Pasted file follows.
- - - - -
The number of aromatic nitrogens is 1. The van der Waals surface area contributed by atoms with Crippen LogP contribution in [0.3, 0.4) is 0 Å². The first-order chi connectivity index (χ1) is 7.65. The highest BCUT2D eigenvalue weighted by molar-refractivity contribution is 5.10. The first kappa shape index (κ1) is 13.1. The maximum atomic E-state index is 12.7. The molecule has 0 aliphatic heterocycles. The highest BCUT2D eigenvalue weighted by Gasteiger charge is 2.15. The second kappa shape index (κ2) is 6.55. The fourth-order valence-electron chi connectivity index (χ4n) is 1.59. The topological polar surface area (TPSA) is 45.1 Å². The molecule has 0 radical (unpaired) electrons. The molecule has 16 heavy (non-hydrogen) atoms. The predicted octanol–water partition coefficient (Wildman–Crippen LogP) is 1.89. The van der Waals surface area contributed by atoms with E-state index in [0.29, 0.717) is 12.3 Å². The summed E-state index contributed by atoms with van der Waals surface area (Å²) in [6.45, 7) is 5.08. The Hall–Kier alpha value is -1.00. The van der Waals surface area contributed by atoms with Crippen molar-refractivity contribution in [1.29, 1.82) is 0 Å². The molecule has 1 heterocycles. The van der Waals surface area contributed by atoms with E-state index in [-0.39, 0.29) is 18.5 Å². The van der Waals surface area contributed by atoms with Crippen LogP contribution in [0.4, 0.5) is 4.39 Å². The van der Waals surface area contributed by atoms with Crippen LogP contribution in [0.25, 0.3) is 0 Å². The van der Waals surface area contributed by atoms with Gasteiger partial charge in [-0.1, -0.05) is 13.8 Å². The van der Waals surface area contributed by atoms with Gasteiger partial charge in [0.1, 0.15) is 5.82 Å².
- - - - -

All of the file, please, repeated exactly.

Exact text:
The number of aromatic nitrogens is 1. The van der Waals surface area contributed by atoms with Crippen LogP contribution in [0.3, 0.4) is 0 Å². The first-order chi connectivity index (χ1) is 7.65. The highest BCUT2D eigenvalue weighted by molar-refractivity contribution is 5.10. The first kappa shape index (κ1) is 13.1. The maximum atomic E-state index is 12.7. The molecule has 0 aliphatic heterocycles. The highest BCUT2D eigenvalue weighted by Gasteiger charge is 2.15. The second kappa shape index (κ2) is 6.55. The fourth-order valence-electron chi connectivity index (χ4n) is 1.59. The topological polar surface area (TPSA) is 45.1 Å². The molecule has 0 radical (unpaired) electrons. The molecule has 16 heavy (non-hydrogen) atoms. The predicted octanol–water partition coefficient (Wildman–Crippen LogP) is 1.89. The van der Waals surface area contributed by atoms with E-state index in [0.29, 0.717) is 12.3 Å². The summed E-state index contributed by atoms with van der Waals surface area (Å²) in [6.45, 7) is 5.08. The Hall–Kier alpha value is -1.00. The van der Waals surface area contributed by atoms with Crippen molar-refractivity contribution in [1.29, 1.82) is 0 Å². The molecule has 1 heterocycles. The van der Waals surface area contributed by atoms with E-state index in [-0.39, 0.29) is 18.5 Å². The van der Waals surface area contributed by atoms with Crippen LogP contribution in [0.4, 0.5) is 4.39 Å². The van der Waals surface area contributed by atoms with Crippen LogP contribution in [0.25, 0.3) is 0 Å². The van der Waals surface area contributed by atoms with Gasteiger partial charge in [-0.1, -0.05) is 13.8 Å². The van der Waals surface area contributed by atoms with Gasteiger partial charge in [0.1, 0.15) is 5.82 Å².